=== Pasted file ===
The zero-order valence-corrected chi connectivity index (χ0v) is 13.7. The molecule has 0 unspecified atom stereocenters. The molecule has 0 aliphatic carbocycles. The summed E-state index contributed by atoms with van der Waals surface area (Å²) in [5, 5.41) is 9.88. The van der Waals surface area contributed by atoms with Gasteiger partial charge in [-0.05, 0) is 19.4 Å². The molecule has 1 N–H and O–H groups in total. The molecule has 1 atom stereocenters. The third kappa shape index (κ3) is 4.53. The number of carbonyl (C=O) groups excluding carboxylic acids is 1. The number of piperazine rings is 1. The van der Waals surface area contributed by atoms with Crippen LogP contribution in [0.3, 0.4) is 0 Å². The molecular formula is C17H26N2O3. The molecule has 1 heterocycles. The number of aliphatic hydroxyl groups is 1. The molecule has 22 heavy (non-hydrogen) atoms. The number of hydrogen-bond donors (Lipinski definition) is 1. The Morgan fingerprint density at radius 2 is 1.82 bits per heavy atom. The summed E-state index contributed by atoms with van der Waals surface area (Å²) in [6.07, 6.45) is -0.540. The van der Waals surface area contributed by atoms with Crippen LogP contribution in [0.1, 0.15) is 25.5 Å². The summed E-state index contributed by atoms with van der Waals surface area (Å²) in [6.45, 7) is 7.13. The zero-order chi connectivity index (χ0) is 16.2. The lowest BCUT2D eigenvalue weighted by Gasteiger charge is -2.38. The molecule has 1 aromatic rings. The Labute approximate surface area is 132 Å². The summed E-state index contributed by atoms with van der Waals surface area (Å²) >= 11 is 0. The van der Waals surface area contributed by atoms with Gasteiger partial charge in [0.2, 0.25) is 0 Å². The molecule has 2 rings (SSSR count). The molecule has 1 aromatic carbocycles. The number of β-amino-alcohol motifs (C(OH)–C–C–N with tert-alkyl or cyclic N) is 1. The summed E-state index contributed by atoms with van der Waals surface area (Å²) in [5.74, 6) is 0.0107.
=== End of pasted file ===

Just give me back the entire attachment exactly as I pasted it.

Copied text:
The zero-order valence-corrected chi connectivity index (χ0v) is 13.7. The molecule has 0 unspecified atom stereocenters. The molecule has 0 aliphatic carbocycles. The summed E-state index contributed by atoms with van der Waals surface area (Å²) in [5, 5.41) is 9.88. The van der Waals surface area contributed by atoms with Gasteiger partial charge in [-0.05, 0) is 19.4 Å². The molecule has 1 N–H and O–H groups in total. The molecule has 1 atom stereocenters. The third kappa shape index (κ3) is 4.53. The number of carbonyl (C=O) groups excluding carboxylic acids is 1. The number of piperazine rings is 1. The van der Waals surface area contributed by atoms with Crippen LogP contribution in [0.3, 0.4) is 0 Å². The molecular formula is C17H26N2O3. The molecule has 1 heterocycles. The number of aliphatic hydroxyl groups is 1. The molecule has 22 heavy (non-hydrogen) atoms. The number of hydrogen-bond donors (Lipinski definition) is 1. The Morgan fingerprint density at radius 2 is 1.82 bits per heavy atom. The summed E-state index contributed by atoms with van der Waals surface area (Å²) in [6.07, 6.45) is -0.540. The van der Waals surface area contributed by atoms with Crippen LogP contribution in [0.1, 0.15) is 25.5 Å². The summed E-state index contributed by atoms with van der Waals surface area (Å²) in [6.45, 7) is 7.13. The zero-order chi connectivity index (χ0) is 16.2. The lowest BCUT2D eigenvalue weighted by Gasteiger charge is -2.38. The molecule has 1 aromatic rings. The Labute approximate surface area is 132 Å². The summed E-state index contributed by atoms with van der Waals surface area (Å²) >= 11 is 0. The van der Waals surface area contributed by atoms with Gasteiger partial charge in [0.2, 0.25) is 0 Å². The molecule has 2 rings (SSSR count). The molecule has 1 aromatic carbocycles. The number of β-amino-alcohol motifs (C(OH)–C–C–N with tert-alkyl or cyclic N) is 1. The summed E-state index contributed by atoms with van der Waals surface area (Å²) in [5.74, 6) is 0.0107.